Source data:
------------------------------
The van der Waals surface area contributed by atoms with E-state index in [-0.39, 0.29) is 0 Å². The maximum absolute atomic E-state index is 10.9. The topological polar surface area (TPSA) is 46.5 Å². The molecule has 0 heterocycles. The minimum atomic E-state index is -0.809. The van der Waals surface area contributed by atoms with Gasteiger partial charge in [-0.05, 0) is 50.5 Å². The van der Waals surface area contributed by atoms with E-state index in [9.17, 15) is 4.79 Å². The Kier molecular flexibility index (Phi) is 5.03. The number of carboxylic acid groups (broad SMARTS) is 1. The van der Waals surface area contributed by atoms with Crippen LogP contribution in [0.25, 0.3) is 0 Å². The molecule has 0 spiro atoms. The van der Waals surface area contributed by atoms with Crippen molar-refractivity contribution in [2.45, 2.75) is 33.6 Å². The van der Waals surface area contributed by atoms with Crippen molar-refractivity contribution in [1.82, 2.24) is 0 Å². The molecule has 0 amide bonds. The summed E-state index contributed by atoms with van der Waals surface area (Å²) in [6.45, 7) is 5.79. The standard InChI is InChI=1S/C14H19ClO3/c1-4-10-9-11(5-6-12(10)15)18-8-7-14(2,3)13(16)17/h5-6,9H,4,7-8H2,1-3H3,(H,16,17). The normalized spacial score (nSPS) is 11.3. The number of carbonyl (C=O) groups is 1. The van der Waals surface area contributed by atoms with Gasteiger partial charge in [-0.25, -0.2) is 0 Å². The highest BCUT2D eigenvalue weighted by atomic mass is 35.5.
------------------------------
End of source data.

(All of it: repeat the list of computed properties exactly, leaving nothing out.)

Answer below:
The van der Waals surface area contributed by atoms with E-state index in [-0.39, 0.29) is 0 Å². The maximum absolute atomic E-state index is 10.9. The topological polar surface area (TPSA) is 46.5 Å². The molecule has 0 heterocycles. The minimum atomic E-state index is -0.809. The van der Waals surface area contributed by atoms with Gasteiger partial charge in [-0.05, 0) is 50.5 Å². The van der Waals surface area contributed by atoms with E-state index in [9.17, 15) is 4.79 Å². The Kier molecular flexibility index (Phi) is 5.03. The number of carboxylic acid groups (broad SMARTS) is 1. The van der Waals surface area contributed by atoms with Crippen LogP contribution in [0.25, 0.3) is 0 Å². The molecule has 0 spiro atoms. The van der Waals surface area contributed by atoms with Crippen molar-refractivity contribution in [2.45, 2.75) is 33.6 Å². The van der Waals surface area contributed by atoms with Crippen molar-refractivity contribution in [1.82, 2.24) is 0 Å². The molecule has 0 amide bonds. The summed E-state index contributed by atoms with van der Waals surface area (Å²) in [6.45, 7) is 5.79. The standard InChI is InChI=1S/C14H19ClO3/c1-4-10-9-11(5-6-12(10)15)18-8-7-14(2,3)13(16)17/h5-6,9H,4,7-8H2,1-3H3,(H,16,17). The normalized spacial score (nSPS) is 11.3. The number of carbonyl (C=O) groups is 1. The van der Waals surface area contributed by atoms with Gasteiger partial charge in [-0.25, -0.2) is 0 Å². The highest BCUT2D eigenvalue weighted by atomic mass is 35.5.